First, get the onion confit started for the filling. Heat the olive oil in a saucepan over low heat. Finely slice the onions, add to the pan and fry, covered, for 10 minutes. Move the lid so it’s partly open and simmer 1½ hours, stirring occasionally. The confit onions should reduce to half the size of the uncooked onions Next, make the chicken stock. Halve the onions and carrots, and place in a large saucepan with the chicken. Cover with salted water and boil, partly covered, for 30 minutes over medium–low heat. Turn off the heat and transfer the chicken to a board. Leave to cool slightly. When the chicken is cool enough to handle, strip off the skin and all the meat. Shred the meat into thin strands and set aside. Put
Now, make the ‘veil’. Sift the flour into a mixing bowl. Make a well in the middle. Melt the butter in a frying pan over medium heat (or microwave for 30 seconds). Whisk the eggs in a bowl. Whisk the butter into the egg, then whisk in the baking powder and salt. Fold the egg mixture into the flour and knead for 5 minutes. Sprinkle some flour on your work surface and roll the dough into a ball. Return the dough to the bowl, cover with a damp cloth and rest in a warm place for at least 30 minutes.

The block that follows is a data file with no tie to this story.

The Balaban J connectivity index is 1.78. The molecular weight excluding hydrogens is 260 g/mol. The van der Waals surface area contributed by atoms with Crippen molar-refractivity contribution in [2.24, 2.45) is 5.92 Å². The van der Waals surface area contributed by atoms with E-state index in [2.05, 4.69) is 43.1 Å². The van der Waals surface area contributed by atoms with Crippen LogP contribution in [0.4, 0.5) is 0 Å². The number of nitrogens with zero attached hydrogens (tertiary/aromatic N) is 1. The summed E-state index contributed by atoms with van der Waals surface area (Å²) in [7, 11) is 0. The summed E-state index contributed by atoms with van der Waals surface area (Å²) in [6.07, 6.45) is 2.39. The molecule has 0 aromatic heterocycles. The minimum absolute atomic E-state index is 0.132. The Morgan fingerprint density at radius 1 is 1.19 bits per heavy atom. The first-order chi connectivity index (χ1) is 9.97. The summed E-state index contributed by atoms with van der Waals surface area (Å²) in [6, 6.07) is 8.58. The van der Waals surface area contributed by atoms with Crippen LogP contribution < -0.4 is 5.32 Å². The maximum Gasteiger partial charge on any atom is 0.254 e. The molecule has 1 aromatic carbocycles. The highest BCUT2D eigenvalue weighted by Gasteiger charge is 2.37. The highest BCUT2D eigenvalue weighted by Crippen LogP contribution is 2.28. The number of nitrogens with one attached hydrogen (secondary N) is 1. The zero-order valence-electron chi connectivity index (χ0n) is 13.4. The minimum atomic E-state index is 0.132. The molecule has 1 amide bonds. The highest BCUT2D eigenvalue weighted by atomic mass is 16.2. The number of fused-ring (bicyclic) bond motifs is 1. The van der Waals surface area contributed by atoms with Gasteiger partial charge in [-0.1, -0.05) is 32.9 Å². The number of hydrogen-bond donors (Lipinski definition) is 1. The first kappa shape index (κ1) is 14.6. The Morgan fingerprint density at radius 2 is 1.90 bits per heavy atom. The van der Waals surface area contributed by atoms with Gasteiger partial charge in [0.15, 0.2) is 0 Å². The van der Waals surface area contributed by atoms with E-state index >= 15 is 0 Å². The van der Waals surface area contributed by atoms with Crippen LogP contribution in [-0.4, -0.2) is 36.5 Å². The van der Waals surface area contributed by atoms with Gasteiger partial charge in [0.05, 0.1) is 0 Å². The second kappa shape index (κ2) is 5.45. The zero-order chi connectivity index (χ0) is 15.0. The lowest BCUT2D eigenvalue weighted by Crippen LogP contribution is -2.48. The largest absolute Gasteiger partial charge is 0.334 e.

Now cook the rice. Rinse the rice under cold running water. Melt the butter in a medium saucepan over medium heat. Stir in the flaked almonds, and fry for 2 minutes. Add the rice and toss it in the butter for 1 minute, to coat. Remove the saffron threads from the bowl of stock and discard. Mix the cinnamon, allspice and pepper into the saffron liquid. Add the liquid to the rice and stir. Add
Reduce the heat and simmer, covered, for 15 minutes. Remove from the heat and leave to rest, covered, for 15 minutes.
Place the dough on a floured work surface. Roll into a round sheet about
Remove the onion confit from the heat. Scoop out the onions with a slotted spoon and spread them over the pastry in the tin. Add a layer of chicken meat over the onion, then spoon in the rice so it fills to about
Serve the whole pie at the table, slicing it into eight wedges (two per diner).